Oh, and as for the irony... I know when I'm drawing, I'd like my tools to stay more or less consistent since I'm usually too engrossed to remember how fast I'm moving my cap. stylus or mouse. So of course I'd probably turn it off and just work with whatever's immediately available. ^___^
And sorry, that was before... thanks to my trek into the world of ponydom, my journal count is now up to 523 -- so don't be surprised if I don't get to your own entries in a timely manner, since they're more than likely to be buried under an impossible heap.
At least thanks to my large screen, Rainbow Dash's butt was the first thing I noticed when I zoomed in on the Downloadable version.
I wouldn't expect to see such smart phone or tablet integration with pressure sensitivity. The main manufacturers of any phone aren't knowledgeable in that field, and current patents on that technology would be hard to overcome. If anything, I see partnerships or companies being bought off with ownerships of those patents. Like lets say Wacom and Apple partners up and brings such sensitivity to the iPad.
Another consideration is the thickness of the digitizer. The aim of these smart devices is to be thin and lightweight, adding that in would be backwards. Plus, it would require more battery power, something that is a key point when selling the device. Last, the whole point of these touch devices is to 'touch'. Making a stylus a key feature would be again a step backwards. Last last (haha I keep thinking of more things), very few apps would even need such pressure sensitivity so there isn't much motivation to bring it to tablets or smart phones.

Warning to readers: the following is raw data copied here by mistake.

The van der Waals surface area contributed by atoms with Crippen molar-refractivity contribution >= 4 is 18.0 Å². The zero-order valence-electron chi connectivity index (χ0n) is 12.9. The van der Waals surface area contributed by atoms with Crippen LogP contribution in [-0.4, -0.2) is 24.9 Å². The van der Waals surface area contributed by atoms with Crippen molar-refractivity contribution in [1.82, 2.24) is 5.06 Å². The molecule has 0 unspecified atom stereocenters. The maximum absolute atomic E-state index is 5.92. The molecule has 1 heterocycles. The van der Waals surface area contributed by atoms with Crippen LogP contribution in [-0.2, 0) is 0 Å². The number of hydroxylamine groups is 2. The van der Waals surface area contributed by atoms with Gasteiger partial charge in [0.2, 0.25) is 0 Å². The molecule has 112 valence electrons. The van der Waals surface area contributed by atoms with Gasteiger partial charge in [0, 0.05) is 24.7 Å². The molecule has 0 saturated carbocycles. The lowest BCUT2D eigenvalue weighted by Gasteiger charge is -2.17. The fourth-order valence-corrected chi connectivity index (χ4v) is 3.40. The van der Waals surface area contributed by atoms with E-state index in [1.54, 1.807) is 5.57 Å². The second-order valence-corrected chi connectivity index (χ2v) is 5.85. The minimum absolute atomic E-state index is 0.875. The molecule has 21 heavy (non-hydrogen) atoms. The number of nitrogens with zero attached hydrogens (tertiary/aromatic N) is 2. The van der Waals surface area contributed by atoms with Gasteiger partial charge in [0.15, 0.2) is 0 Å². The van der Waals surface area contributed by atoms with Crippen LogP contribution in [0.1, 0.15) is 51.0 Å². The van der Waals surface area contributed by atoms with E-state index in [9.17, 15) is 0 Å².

In summary…Cintiqs are still the way to go for pure on-screen digital work.
Funny you should mention that, since Samsung did partner with Wacom to produce their S-Pen for the Galaxy Note -- probably why it's so precise. ^^
The Asus MeMo uses it's own technology and patent workaround (presumably, I know that's a hairy issue thanks to the moronic US Patent System), but from what I heard it's a pretty decent implementation.
The real issue is software... developers are still stuck in the "smartphone/tablets are toys" mentality, even though the computational power already rivals or surpasses what we had in early 2000 (and we still had Photoshop and Illustrator back in those days). The day developers take these mobile devices seriously (like Adobe is kinda/sorta trying to gradually do), is the day we finally get some REAL productivity going!